Japan Highlights: Mt. Koya

Cemetery Path
The path to Okunoin Temple, lined with a half million tombs.

Peter and I spent one night at the Sekishoin temple on Mt. Koya. To get from Kyoto to Mt. Koya, we took the shinkansen (bullet train) to Osaka, then took a subway to a different train (the JR lines, which we rode most of the time, do not go up to Mt. Koya). The train ride was about 90 minutes long, and after that we took a 10 minute cable car ride, followed by a 15 minute bus ride. Including all the waiting around at train stations (and a break for lunch) it took us around 5 hours. But Mt. Koya was one of my favorite places, because it was so different from the rest of what we saw. The train rides were long, but gradually the buildings melted away into beautiful green mountainsides.

Koyasan is a very small village, consisting mainly of temples. Unfortunately, everything closes at 4:30, and we arrived so late that we weren’t able to tour the inside of any of the temples. But we did get to wander around and see the outsides of temples (and some of them are lit in the evening, which is quite striking), and the trip was worth it just for the experience of staying in the shukubo (temple lodging) which had lovely traditional Japanese rooms with views of the temple garden:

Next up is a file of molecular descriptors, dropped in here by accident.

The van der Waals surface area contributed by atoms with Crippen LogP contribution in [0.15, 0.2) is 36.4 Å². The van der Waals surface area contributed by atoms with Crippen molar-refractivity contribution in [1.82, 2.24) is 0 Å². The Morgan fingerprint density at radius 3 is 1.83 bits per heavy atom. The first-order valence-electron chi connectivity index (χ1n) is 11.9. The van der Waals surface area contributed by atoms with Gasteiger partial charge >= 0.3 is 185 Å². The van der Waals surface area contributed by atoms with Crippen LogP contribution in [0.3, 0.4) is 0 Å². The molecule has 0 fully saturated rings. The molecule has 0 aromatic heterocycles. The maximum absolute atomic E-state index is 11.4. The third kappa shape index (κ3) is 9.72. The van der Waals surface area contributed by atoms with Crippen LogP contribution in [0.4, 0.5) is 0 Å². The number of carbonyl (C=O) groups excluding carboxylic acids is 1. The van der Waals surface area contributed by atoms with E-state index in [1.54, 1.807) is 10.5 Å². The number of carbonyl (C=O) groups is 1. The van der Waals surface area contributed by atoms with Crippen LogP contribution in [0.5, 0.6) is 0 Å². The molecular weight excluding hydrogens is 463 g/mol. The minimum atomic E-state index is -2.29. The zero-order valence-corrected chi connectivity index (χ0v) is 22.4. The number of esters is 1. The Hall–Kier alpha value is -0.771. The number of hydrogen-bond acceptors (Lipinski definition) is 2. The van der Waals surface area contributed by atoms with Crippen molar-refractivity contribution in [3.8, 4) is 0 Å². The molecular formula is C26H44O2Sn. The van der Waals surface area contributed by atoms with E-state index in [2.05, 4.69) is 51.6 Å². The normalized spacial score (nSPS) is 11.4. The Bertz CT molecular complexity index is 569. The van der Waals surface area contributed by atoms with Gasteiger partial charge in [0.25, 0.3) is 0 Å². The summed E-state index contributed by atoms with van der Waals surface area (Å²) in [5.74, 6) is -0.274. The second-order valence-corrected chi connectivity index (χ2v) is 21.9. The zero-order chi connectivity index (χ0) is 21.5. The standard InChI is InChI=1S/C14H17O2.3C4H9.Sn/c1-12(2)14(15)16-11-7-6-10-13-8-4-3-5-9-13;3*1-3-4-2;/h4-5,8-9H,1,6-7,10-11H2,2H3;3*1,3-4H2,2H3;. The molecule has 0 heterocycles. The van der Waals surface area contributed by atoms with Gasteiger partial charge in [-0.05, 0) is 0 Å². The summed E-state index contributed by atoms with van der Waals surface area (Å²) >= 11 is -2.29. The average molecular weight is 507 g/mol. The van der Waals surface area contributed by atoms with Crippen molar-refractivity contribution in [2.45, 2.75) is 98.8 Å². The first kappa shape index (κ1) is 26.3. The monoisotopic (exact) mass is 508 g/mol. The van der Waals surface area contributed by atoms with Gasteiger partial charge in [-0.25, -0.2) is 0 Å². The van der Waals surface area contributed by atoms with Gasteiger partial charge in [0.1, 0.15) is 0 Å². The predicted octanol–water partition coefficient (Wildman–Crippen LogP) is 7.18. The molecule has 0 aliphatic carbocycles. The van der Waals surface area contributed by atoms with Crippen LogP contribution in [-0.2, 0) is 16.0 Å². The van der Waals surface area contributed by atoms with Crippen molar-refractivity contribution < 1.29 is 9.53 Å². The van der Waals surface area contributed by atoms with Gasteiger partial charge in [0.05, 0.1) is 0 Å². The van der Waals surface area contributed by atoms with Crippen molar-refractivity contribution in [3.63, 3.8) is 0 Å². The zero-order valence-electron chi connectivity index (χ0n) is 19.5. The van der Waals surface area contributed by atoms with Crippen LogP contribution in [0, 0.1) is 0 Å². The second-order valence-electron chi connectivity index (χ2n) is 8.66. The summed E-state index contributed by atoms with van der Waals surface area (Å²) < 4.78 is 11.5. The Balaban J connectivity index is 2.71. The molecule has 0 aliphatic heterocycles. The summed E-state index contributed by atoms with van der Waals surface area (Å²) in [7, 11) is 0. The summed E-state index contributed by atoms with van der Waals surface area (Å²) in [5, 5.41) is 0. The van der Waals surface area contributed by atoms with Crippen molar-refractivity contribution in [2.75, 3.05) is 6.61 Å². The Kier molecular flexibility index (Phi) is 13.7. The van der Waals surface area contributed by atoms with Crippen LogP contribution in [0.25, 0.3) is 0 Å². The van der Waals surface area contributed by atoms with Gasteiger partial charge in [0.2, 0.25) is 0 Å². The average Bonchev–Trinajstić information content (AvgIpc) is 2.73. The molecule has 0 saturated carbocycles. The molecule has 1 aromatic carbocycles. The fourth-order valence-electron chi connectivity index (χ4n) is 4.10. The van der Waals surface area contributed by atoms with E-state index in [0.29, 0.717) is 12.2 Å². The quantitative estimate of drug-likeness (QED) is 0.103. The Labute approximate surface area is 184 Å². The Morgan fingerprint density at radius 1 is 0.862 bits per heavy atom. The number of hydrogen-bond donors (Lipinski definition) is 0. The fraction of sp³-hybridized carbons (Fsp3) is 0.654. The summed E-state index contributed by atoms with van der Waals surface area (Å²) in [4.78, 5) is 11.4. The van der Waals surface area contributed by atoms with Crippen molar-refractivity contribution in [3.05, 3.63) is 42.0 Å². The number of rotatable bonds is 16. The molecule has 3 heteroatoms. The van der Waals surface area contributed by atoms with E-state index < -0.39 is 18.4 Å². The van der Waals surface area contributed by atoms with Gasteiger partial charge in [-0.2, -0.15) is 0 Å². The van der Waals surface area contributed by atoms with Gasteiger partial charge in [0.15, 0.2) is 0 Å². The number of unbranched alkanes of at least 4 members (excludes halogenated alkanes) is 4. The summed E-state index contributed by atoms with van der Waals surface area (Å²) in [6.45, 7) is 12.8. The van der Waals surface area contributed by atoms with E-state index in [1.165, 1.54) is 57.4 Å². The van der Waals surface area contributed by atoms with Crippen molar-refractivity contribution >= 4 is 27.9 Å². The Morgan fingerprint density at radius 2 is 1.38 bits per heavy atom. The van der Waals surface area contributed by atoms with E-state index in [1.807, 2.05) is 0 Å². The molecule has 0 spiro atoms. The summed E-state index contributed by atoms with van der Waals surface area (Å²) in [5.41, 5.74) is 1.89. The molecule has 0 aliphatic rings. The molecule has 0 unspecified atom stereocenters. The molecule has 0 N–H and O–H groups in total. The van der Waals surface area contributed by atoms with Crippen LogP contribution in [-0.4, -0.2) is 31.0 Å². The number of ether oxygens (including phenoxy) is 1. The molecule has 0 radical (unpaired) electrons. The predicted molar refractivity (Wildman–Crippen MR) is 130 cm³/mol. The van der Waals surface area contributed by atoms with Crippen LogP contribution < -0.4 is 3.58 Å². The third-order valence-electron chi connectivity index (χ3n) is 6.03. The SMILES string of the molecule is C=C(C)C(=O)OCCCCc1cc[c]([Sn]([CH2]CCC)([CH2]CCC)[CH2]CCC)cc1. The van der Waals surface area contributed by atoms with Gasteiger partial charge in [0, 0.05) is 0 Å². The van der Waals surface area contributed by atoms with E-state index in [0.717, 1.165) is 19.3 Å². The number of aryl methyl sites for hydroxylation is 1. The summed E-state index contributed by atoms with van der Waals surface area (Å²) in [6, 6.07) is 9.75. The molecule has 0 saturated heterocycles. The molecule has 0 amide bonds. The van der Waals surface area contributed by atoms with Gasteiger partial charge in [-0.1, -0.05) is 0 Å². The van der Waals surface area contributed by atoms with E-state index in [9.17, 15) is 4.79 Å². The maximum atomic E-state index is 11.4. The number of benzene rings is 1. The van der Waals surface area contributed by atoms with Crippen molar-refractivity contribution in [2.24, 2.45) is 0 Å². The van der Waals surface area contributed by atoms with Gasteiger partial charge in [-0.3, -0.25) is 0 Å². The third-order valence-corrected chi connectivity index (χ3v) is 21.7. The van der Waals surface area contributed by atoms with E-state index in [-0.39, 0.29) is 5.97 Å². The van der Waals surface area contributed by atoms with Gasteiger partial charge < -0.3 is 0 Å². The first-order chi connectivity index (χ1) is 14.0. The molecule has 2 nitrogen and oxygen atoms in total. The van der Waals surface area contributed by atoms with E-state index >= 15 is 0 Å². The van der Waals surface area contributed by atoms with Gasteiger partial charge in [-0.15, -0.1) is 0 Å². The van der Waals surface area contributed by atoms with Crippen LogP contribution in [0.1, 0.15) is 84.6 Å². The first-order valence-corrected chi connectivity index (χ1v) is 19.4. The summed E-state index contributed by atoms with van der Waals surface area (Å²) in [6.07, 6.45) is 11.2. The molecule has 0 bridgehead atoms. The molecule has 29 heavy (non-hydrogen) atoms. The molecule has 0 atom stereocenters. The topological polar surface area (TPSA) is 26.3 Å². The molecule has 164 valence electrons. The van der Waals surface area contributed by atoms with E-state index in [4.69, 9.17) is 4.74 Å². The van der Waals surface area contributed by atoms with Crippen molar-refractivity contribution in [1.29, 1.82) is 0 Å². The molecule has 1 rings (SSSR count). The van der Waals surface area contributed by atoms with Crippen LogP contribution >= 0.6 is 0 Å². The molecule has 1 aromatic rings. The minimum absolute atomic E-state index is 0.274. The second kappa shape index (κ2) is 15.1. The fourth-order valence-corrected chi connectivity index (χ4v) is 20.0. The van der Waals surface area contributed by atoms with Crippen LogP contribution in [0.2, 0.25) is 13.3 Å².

Also part of the shukubo experience was a multi-course vegetarian dinner (shojin-ryori) which included tempura, tofu, pickled vegetables, two different soups, gelatin-like desserts, and fruit. Really tasty! Then, in the morning, we had the opportunity to participate in a morning meditation. Most everyone knelt on the tatami mats for the meditation, so I figured I’d try it. But I don’t recommend it — my feet were asleep within five minutes, and when the meditation was finished and they woke up, man was it ever painful!

It would have been nice to stay longer the next day and tour the temples, but unfortunately we had to leave right after breakfast so Peter could to get to the airport to make his flight back to the states. So we hopped back on the bus/cablecar/train/subway back to Osaka.

Comments are closed